We have however, created a mechanism, in the General Assembly, that requires Russia, or any country, who uses this veto power, to come and explain that, before the entire U.N. membership. And Russia will always be called upon, to do that. And it's, I think, it's a very powerful reason not to use that power.

COLLINS: Yes. I mean, we just -- he had such harsh words, for the United Nations, just as a body, today. I mean, he said "Humankind can no longer pin its hopes on the United Nations," saying that they are -- basically, because of that matter, there, it's a deadlock on dealing with aggression.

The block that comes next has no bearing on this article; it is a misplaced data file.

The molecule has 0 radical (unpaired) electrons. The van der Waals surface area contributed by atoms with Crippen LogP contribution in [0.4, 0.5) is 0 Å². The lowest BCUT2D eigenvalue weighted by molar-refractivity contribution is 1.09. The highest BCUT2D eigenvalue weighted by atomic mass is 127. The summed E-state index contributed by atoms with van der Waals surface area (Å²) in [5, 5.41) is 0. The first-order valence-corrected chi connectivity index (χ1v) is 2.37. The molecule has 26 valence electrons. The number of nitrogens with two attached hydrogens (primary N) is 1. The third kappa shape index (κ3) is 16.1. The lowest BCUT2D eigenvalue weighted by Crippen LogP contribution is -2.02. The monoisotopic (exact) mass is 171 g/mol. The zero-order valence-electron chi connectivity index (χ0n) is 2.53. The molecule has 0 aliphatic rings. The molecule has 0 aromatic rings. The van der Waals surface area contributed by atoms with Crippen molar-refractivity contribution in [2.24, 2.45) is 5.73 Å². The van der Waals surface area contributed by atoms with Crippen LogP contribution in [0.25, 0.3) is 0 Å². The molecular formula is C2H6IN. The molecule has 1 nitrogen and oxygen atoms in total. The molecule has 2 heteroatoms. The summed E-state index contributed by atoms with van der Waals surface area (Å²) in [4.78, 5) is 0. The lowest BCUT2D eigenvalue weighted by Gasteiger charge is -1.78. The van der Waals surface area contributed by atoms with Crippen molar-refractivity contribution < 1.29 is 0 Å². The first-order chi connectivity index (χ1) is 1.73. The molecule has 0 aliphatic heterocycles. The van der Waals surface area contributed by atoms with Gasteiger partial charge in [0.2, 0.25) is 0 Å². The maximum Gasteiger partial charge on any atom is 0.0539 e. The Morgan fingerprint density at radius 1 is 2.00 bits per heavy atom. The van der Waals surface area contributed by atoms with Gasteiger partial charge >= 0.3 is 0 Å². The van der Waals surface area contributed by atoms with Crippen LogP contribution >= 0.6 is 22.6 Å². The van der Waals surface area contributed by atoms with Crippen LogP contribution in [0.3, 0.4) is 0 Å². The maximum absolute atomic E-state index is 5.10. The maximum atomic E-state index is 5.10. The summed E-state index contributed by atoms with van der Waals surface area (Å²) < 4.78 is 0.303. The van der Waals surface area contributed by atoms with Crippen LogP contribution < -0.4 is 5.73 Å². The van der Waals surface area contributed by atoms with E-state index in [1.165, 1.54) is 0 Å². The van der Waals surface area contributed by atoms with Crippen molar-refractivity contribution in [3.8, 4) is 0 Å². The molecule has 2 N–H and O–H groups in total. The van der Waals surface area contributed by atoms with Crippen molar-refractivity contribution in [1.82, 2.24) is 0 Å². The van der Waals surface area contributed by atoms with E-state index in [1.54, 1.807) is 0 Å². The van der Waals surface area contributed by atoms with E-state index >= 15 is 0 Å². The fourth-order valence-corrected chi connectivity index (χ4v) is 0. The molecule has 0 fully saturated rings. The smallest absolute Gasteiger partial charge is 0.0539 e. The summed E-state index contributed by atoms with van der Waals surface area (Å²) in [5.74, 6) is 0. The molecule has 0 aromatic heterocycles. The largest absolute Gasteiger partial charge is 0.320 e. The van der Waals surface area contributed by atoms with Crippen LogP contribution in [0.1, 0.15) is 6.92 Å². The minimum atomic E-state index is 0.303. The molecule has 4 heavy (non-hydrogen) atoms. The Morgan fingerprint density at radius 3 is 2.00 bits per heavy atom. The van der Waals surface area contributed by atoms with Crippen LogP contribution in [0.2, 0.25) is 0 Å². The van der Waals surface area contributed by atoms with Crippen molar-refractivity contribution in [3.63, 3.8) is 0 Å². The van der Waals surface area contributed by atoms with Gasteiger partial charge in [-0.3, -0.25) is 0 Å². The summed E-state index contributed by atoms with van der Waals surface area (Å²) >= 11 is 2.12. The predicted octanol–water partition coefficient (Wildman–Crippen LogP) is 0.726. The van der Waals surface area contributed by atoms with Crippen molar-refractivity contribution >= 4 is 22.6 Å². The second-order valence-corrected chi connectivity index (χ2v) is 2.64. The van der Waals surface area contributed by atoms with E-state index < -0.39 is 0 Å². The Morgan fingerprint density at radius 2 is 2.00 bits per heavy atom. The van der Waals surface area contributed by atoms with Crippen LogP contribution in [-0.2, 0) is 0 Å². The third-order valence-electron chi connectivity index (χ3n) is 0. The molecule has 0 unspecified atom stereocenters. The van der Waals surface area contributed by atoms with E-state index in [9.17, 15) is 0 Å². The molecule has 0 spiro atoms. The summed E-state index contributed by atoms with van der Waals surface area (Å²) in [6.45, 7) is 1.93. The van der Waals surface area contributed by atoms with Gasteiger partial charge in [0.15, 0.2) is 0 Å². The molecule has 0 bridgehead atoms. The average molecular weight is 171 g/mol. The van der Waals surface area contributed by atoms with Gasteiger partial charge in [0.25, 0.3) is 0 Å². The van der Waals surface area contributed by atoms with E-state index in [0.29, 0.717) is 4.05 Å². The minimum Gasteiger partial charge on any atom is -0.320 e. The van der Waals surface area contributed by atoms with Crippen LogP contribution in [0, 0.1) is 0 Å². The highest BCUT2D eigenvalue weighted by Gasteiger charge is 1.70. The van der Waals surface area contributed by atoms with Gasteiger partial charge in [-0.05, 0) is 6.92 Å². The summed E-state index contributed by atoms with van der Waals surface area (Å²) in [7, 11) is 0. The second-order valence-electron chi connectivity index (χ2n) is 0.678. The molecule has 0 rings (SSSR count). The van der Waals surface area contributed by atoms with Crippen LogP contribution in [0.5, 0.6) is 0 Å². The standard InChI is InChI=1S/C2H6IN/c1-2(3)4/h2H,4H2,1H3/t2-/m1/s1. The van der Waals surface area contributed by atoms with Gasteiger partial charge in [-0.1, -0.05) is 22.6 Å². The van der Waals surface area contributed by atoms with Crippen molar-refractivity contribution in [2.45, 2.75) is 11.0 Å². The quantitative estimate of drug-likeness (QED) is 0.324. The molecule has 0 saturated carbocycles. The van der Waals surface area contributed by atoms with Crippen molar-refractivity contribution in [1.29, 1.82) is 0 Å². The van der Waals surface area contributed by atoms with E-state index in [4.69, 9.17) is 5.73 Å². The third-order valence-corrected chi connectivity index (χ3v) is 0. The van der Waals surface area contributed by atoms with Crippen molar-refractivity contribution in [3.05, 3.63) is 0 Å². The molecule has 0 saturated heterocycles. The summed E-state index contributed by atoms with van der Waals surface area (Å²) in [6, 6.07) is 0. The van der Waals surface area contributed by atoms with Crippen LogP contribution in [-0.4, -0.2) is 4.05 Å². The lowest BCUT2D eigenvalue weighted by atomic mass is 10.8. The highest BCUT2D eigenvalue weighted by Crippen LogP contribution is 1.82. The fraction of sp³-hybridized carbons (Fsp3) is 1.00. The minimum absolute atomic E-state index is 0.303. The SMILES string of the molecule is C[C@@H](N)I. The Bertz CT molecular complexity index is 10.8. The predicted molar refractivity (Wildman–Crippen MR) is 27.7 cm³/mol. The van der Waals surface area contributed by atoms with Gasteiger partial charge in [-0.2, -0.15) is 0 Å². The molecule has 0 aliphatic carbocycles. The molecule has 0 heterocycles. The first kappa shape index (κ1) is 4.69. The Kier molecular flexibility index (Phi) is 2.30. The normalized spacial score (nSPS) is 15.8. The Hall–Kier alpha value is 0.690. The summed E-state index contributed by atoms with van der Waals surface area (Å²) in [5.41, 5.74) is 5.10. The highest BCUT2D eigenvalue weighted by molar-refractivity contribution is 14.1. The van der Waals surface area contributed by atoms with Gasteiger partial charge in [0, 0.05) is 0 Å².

And given that, I mean, in your view, and from where you sit, and what you see, what can the United Nations do, to help stop this?


COLLINS: If there is not that reform, that's going to happen?

THOMAS-GREENFIELD: Yes. First, I really understand his frustration. They are under attack. And the attack is not just on Ukraine. It's on the U.N. Charter. It's on all of the values that we hold dear, in setting up the United Nations.

But all that said, we do accomplish a lot, in the Security Council. We have held Russia to account. The Security Council has isolated Russia. They don't win votes, in the Council, forcing them to use their veto power. They were condemned by 141 countries. 143 countries condemned their annexations. They are isolated. They're on their back foot. And they know it.

COLLINS: I know, you coordinate, obviously, so closely, with the White House. I remember that from the night that Russia actually invaded Ukraine, as you were sitting there, in that chamber, at the United Nations.